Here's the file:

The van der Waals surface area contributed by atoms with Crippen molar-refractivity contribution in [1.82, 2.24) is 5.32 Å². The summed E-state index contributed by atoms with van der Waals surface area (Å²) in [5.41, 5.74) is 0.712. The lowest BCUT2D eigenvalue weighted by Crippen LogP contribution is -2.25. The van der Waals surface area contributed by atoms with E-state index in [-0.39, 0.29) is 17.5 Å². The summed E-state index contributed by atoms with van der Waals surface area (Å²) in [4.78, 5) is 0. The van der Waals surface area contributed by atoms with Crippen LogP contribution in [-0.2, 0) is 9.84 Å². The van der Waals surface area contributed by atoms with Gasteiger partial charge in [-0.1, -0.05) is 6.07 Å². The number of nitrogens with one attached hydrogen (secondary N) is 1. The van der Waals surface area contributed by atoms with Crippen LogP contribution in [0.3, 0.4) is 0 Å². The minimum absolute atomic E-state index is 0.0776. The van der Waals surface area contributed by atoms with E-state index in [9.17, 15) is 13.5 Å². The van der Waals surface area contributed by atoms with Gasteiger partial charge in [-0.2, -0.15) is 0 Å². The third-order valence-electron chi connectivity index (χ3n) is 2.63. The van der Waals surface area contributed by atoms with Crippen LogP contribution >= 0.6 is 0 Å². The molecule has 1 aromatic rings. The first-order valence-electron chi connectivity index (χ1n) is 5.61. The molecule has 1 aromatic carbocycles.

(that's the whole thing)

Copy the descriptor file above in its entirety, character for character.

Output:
The van der Waals surface area contributed by atoms with Crippen molar-refractivity contribution in [1.82, 2.24) is 5.32 Å². The summed E-state index contributed by atoms with van der Waals surface area (Å²) in [5.41, 5.74) is 0.712. The lowest BCUT2D eigenvalue weighted by Crippen LogP contribution is -2.25. The van der Waals surface area contributed by atoms with E-state index in [-0.39, 0.29) is 17.5 Å². The summed E-state index contributed by atoms with van der Waals surface area (Å²) in [4.78, 5) is 0. The van der Waals surface area contributed by atoms with Crippen LogP contribution in [-0.2, 0) is 9.84 Å². The van der Waals surface area contributed by atoms with Gasteiger partial charge in [-0.1, -0.05) is 6.07 Å². The number of nitrogens with one attached hydrogen (secondary N) is 1. The van der Waals surface area contributed by atoms with Crippen LogP contribution in [0.3, 0.4) is 0 Å². The minimum absolute atomic E-state index is 0.0776. The van der Waals surface area contributed by atoms with E-state index in [9.17, 15) is 13.5 Å². The van der Waals surface area contributed by atoms with Gasteiger partial charge in [-0.2, -0.15) is 0 Å². The third-order valence-electron chi connectivity index (χ3n) is 2.63. The van der Waals surface area contributed by atoms with Crippen LogP contribution >= 0.6 is 0 Å². The molecule has 1 aromatic rings. The first-order valence-electron chi connectivity index (χ1n) is 5.61. The molecule has 1 aromatic carbocycles.